Incremental Costs and Cost Effectiveness of Intensive Treatment in Individuals with Type 2 Diabetes Detected by Screening in the ADDITION-UK Trial: An Update with Empirical Trial–Based Cost Data

Michael Laxy, Edward C.F. Wilson, Clare E. Boothby, Simon J. Griffin

Research output: Contribution to journalArticle

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Abstract

Background: There is uncertainty about the cost effectiveness of early intensive treatment versus routine care in individuals with type 2 diabetes detected by screening. 

Objectives: To derive a trial-informed estimate of the incremental costs of intensive treatment as delivered in the Anglo-Danish-Dutch Study of Intensive Treatment in People with Screen-Detected Diabetes in Primary Care-Europe (ADDITION) trial and to revisit the long-term cost-effectiveness analysis from the perspective of the UK National Health Service. 

Methods: We analyzed the electronic primary care records of a subsample of the ADDITION-Cambridge trial cohort (n = 173). Unit costs of used primary care services were taken from the published literature. Incremental annual costs of intensive treatment versus routine care in years 1 to 5 after diagnosis were calculated using multilevel generalized linear models. We revisited the long-term cost-utility analyses for the ADDITION-UK trial cohort and reported results for ADDITION-Cambridge using the UK Prospective Diabetes Study Outcomes Model and the trial-informed cost estimates according to a previously developed evaluation framework.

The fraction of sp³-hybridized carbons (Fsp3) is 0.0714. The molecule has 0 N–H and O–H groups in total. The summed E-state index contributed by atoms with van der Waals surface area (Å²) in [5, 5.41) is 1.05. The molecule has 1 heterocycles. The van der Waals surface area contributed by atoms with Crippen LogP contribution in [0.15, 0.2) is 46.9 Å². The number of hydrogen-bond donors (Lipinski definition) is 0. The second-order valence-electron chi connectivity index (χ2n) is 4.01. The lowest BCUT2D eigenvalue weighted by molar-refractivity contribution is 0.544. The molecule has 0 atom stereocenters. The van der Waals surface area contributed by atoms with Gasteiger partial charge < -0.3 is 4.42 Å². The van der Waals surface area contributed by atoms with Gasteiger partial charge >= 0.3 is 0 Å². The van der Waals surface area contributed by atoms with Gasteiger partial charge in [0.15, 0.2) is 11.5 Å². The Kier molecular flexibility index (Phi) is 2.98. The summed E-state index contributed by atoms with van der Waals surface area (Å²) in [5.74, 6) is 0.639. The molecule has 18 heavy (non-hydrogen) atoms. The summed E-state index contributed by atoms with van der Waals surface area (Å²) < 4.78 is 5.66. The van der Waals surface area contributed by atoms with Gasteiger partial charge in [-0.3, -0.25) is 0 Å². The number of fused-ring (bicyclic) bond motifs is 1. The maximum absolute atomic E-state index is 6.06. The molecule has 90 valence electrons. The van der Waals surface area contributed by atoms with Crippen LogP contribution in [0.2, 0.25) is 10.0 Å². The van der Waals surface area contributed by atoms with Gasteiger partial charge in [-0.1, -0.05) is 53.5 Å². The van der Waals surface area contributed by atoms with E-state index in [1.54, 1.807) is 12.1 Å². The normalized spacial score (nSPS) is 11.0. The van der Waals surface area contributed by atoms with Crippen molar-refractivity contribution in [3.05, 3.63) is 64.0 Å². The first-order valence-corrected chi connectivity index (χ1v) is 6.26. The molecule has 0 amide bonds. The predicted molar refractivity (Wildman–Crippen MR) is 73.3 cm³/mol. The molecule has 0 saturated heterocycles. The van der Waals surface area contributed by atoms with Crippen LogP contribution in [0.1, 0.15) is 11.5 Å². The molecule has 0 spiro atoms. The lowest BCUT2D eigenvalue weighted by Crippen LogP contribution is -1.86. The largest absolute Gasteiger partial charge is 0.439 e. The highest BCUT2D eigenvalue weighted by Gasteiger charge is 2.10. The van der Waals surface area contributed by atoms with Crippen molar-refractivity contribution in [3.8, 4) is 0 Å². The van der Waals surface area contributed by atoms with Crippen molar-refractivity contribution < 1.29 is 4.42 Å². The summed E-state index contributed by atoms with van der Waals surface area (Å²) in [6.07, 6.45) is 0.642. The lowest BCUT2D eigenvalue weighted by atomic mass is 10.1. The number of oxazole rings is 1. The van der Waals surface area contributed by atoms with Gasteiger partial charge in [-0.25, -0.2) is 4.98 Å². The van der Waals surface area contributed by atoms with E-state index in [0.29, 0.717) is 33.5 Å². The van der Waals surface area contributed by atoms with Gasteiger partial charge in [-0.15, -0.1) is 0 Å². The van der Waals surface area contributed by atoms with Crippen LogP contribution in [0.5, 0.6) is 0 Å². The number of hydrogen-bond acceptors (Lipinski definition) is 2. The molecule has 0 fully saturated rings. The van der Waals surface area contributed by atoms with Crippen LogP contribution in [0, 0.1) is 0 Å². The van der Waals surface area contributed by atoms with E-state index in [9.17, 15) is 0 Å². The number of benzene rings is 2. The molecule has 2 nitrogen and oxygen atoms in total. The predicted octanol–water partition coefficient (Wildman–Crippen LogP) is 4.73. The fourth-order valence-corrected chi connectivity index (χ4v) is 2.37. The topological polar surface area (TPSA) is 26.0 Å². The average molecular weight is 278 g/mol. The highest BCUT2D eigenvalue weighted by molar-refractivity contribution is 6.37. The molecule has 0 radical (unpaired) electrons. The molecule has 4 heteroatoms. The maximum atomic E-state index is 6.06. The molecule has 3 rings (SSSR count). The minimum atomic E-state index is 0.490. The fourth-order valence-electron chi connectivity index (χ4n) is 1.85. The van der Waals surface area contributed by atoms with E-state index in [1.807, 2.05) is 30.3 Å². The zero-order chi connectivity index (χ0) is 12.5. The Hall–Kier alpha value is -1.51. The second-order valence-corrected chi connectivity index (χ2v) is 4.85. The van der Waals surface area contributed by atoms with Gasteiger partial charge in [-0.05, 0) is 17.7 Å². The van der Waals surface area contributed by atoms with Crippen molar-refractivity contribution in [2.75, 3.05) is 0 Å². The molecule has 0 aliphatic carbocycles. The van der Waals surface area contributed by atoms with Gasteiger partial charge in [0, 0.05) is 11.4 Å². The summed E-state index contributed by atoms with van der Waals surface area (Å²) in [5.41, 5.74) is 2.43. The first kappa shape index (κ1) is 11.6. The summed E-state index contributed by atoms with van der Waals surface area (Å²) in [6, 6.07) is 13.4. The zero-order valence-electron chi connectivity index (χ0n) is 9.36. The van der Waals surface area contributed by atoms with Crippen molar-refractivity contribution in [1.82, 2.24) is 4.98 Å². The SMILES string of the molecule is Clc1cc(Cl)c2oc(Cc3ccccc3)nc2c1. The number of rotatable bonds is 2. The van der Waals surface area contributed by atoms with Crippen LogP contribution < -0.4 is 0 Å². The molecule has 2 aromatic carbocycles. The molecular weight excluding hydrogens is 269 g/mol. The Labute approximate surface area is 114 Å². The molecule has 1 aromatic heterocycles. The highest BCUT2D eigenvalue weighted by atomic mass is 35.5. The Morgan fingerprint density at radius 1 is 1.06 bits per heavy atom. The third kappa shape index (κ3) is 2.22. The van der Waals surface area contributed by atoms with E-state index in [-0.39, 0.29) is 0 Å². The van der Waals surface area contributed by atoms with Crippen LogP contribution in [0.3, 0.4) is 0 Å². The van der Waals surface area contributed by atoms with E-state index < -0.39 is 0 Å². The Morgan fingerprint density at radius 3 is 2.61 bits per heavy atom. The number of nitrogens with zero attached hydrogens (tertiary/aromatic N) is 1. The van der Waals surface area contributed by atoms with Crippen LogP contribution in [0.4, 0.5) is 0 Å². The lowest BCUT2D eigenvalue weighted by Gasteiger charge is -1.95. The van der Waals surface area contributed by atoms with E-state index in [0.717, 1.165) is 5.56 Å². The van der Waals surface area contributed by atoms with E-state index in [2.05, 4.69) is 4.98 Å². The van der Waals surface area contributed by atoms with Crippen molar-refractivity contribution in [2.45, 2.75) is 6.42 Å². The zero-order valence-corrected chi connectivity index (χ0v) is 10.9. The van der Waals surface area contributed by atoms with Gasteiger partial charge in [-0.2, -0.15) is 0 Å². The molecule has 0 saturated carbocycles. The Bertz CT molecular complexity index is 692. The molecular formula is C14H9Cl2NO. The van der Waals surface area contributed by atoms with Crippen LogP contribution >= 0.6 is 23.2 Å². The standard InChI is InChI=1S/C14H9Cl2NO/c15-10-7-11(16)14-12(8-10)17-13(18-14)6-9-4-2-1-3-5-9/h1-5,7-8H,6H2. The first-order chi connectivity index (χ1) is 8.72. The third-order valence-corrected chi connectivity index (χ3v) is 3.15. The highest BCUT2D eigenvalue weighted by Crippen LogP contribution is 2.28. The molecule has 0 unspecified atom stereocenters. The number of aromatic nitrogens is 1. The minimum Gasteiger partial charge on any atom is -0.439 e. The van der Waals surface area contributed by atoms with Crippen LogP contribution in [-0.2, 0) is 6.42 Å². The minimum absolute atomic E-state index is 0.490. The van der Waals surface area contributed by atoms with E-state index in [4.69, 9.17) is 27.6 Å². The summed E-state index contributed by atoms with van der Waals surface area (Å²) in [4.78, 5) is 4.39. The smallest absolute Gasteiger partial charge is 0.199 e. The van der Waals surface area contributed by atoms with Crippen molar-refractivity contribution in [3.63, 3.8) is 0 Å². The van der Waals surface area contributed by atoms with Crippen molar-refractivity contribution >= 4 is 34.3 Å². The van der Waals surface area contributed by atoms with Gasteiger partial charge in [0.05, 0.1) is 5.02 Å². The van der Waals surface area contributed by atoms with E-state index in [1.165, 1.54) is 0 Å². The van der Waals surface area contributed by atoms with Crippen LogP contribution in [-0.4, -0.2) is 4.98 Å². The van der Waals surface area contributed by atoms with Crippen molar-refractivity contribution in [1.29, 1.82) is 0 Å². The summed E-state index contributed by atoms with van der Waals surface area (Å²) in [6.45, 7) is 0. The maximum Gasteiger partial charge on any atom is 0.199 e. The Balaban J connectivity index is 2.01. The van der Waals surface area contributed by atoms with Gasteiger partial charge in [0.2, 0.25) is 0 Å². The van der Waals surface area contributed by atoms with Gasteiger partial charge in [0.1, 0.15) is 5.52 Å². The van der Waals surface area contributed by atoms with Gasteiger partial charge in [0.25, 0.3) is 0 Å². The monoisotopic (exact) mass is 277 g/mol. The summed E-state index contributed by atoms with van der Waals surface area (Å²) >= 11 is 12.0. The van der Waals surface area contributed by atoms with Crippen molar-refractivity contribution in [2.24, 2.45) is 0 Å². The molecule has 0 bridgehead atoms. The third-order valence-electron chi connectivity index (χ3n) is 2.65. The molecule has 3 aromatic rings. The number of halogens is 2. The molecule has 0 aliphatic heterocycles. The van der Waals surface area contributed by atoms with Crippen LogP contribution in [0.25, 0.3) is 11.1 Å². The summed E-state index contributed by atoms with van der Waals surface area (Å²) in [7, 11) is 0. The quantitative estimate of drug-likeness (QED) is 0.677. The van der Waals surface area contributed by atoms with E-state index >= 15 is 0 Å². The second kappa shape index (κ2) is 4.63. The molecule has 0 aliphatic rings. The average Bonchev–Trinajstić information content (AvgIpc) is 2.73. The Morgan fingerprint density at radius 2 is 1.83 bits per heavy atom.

Results: Incremental annual costs of intensive treatment over years 1 to 5 averaged £29.10 (standard error = £33.00) for consultations with general practitioners and nurses and £54.60 (standard error = £28.50) for metabolic and cardioprotective medication. For ADDITION-UK, over the 10-, 20-, and 30-year time horizon, adjusted incremental quality-adjusted life-years (QALYs) were 0.014, 0.043, and 0.048, and adjusted incremental costs were £1,021, £1,217, and £1,311, resulting in incremental cost-effectiveness ratios of £71,232/QALY, £28,444/QALY, and £27,549/QALY, respectively. Respective incremental cost-effectiveness ratios for ADDITION-Cambridge were slightly higher. 

Conclusions: The incremental costs of intensive treatment as delivered in the ADDITION-Cambridge trial were lower than expected. Given UK willingness-to-pay thresholds in patients with screen-detected diabetes, intensive treatment is of borderline cost effectiveness over a time horizon of 20 years and more.

Original languageEnglish
Pages (from-to)1288-1298
Number of pages11
JournalValue in Health
Volume20
Issue number10
Early online date4 Jul 2017
DOIs
Publication statusPublished - Dec 2017
Externally publishedYes

Keywords

  • ADDITION trial
  • cost effectiveness
  • intensive treatment
  • screen-detected diabetes

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